What Works

They do the best they can with the costumes.  Like most shows, they don’t like covering the heads of anyone expected to emote, and that’s going to be double for Black Bolt, who can’t speak without destroying people.  I’m curious about where they are going with this, which is enough to get me watching the next episode.  I like Ken Leung as Karnak, and Iwan Rheon is good as Maximus.

What Doesn’t

The CGI is lacking for sure.  They seem to have improved Medusa’s hair somewhat, but then they work around that anyway.  Lockjaw is cute but never seems to inhabit the scene, and he’s sidelined too.  A lot of the rest of the acting is subpar, though the dialogue given to them doesn’t help.  My hope is that it improves as you get past the pilot but it’s a Scott Buck show.  There was a lot of exposition to get through, but it’s done as just static infodumps.  Even those would be okay, but the dialogue is clunky.

Where We Go From Here

I was able to make it through the early bits of Agents of SHIELD because I liked some of the characters, and was curious about the mystery of Coulson’s return.  There’s less of an “in” here because you haven’t met any of these people before.  It’s a short season so I’m probably in for the rest (especially with a Kevin Tanchareon-directed episode coming up) but I wouldn’t blame anybody who bailed.

Categories
Movies Review

Movie Review – Death Note (Netflix)

Oof, where to begin?  I come to Netflix’s adaptation of the Death Note manga not from any sort of fandom.  It’s one I was dimly aware of, but haven’t read or watched any of the anime.  I was interested mostly because of the “Willem Dafoe voicing a death god” angle.  Having watched it now, I don’t feel it was a complete waste of time but it wasn’t exactly a paragon of entertainment.

The elephant in the room

This movie is based on the Japanese manga of the same name, and when you take media from another culture and adapt it, you’ve got to be extra careful.  I’m not against adaptations like that, some great material has come about from doing just that.  However, there has to be a reason you made that move.  There’s a great example in the Hollywood Reporter story about Death Note by Rebecca Sun.  The Departed may be a remake of Infernal Affairs, but the cultural differences are a tool used in the story.  It’s different because of who it’s about.  Here, they made Light white but it doesn’t matter to the story.  Beyond seeing the Space Needle, there’s no way to tell this is even an American city, let alone Seattle.  If you’re going to change the culture the movie is steeped in, make it matter.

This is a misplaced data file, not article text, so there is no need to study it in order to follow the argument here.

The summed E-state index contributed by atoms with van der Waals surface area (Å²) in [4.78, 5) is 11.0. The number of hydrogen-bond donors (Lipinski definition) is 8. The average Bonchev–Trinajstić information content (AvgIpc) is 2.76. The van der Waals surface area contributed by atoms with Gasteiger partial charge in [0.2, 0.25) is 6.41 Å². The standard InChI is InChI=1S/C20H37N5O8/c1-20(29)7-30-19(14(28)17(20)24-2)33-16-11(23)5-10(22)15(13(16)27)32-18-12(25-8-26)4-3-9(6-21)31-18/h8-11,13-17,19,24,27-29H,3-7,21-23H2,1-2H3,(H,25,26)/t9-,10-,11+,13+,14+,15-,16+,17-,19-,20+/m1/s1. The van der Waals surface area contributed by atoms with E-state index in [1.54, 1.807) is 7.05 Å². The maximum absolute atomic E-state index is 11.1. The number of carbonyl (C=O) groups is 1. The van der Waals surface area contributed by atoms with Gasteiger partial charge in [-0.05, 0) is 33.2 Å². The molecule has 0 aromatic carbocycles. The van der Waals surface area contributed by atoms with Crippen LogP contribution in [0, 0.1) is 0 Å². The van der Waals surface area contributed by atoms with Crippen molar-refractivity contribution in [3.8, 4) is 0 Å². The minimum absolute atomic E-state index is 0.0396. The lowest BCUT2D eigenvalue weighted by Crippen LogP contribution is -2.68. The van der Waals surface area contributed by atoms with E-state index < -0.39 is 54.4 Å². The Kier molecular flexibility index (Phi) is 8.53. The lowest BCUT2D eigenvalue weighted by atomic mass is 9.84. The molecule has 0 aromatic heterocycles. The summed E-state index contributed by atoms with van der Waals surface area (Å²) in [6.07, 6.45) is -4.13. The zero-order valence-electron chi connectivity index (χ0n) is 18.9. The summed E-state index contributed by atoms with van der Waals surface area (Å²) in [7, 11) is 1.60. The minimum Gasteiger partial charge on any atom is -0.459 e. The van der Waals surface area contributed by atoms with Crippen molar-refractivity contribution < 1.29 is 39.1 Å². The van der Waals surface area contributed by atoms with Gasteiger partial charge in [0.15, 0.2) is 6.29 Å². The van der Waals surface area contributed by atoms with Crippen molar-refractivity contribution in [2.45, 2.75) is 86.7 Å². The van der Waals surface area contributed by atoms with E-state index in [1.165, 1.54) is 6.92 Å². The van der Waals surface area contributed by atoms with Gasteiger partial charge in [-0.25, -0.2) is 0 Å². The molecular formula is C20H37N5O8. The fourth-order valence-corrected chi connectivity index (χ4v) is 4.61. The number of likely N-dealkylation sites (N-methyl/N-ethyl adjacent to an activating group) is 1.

The rest of the story

For the movie itself, there were a few good performances mixed with some not-so-good.  I liked Lakeith Stanfield as L, and Shea Whigham fills the cop-dad role well.  And yeah, Willem Dafoe, awesome.  Unfortunately, Nat Wolff and Margaret Qualley as Light and Mia fail to carry the movie.  Uneven performances combined with odd directing choices (see below) means you end up laughing at a scene that was not supposed to be funny a few too many times.

Yikes.  Light is supposed to be a genius, but beyond a little cleverness with the ending, it’s mostly lip service.  Mia is annoying as heck, and I definitely don’t see why this guy would want her to stick around.

Is it the worst thing on Netflix?  No, they keep letting Adam Sandler make movies.  But I’d have to get pretty far down the my list to think about re-watching, which is not a good sign (I re-watch stuff all the time despite the list).  Maybe just read the manga or watch the anime instead (which you can currently see on Netflix also).